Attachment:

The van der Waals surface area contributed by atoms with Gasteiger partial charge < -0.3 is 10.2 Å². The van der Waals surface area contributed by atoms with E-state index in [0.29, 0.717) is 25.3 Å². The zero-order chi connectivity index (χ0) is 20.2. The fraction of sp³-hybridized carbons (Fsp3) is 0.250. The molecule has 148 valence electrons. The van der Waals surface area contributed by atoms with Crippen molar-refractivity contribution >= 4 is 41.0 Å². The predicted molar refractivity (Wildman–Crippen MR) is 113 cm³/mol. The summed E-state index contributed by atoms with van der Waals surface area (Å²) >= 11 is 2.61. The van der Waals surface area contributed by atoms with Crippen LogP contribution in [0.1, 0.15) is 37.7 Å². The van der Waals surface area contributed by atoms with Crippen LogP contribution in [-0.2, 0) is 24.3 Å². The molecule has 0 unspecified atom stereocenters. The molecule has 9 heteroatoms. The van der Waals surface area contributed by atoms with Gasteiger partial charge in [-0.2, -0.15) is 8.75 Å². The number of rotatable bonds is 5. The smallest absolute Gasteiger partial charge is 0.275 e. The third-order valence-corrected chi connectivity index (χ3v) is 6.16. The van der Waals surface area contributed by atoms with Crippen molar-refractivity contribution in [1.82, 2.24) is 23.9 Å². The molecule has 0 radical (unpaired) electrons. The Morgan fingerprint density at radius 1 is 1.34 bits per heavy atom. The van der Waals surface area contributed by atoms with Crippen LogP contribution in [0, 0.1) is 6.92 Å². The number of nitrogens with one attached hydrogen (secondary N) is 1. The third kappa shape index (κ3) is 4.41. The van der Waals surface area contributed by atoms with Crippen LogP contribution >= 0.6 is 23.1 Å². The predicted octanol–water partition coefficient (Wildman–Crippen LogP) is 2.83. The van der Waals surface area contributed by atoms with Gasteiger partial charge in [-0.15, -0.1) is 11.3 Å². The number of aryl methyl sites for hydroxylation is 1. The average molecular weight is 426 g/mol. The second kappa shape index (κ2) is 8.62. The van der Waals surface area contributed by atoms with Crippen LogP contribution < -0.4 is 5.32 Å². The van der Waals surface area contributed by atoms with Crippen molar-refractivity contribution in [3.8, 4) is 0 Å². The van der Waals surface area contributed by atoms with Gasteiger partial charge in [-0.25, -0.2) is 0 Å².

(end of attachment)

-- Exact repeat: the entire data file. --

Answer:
The van der Waals surface area contributed by atoms with Gasteiger partial charge < -0.3 is 10.2 Å². The van der Waals surface area contributed by atoms with E-state index in [0.29, 0.717) is 25.3 Å². The zero-order chi connectivity index (χ0) is 20.2. The fraction of sp³-hybridized carbons (Fsp3) is 0.250. The molecule has 148 valence electrons. The van der Waals surface area contributed by atoms with Crippen molar-refractivity contribution >= 4 is 41.0 Å². The predicted molar refractivity (Wildman–Crippen MR) is 113 cm³/mol. The summed E-state index contributed by atoms with van der Waals surface area (Å²) >= 11 is 2.61. The van der Waals surface area contributed by atoms with Crippen LogP contribution in [0.1, 0.15) is 37.7 Å². The van der Waals surface area contributed by atoms with Crippen LogP contribution in [-0.2, 0) is 24.3 Å². The molecule has 0 unspecified atom stereocenters. The molecule has 9 heteroatoms. The van der Waals surface area contributed by atoms with Gasteiger partial charge in [-0.2, -0.15) is 8.75 Å². The number of rotatable bonds is 5. The smallest absolute Gasteiger partial charge is 0.275 e. The third-order valence-corrected chi connectivity index (χ3v) is 6.16. The van der Waals surface area contributed by atoms with Crippen molar-refractivity contribution in [1.82, 2.24) is 23.9 Å². The molecule has 0 radical (unpaired) electrons. The Morgan fingerprint density at radius 1 is 1.34 bits per heavy atom. The van der Waals surface area contributed by atoms with Crippen LogP contribution in [0, 0.1) is 6.92 Å². The number of nitrogens with one attached hydrogen (secondary N) is 1. The third kappa shape index (κ3) is 4.41. The van der Waals surface area contributed by atoms with Crippen LogP contribution >= 0.6 is 23.1 Å². The predicted octanol–water partition coefficient (Wildman–Crippen LogP) is 2.83. The van der Waals surface area contributed by atoms with Gasteiger partial charge in [-0.15, -0.1) is 11.3 Å². The number of aryl methyl sites for hydroxylation is 1. The average molecular weight is 426 g/mol. The second kappa shape index (κ2) is 8.62. The van der Waals surface area contributed by atoms with Crippen LogP contribution < -0.4 is 5.32 Å². The van der Waals surface area contributed by atoms with Crippen molar-refractivity contribution in [3.8, 4) is 0 Å². The van der Waals surface area contributed by atoms with Gasteiger partial charge in [-0.25, -0.2) is 0 Å².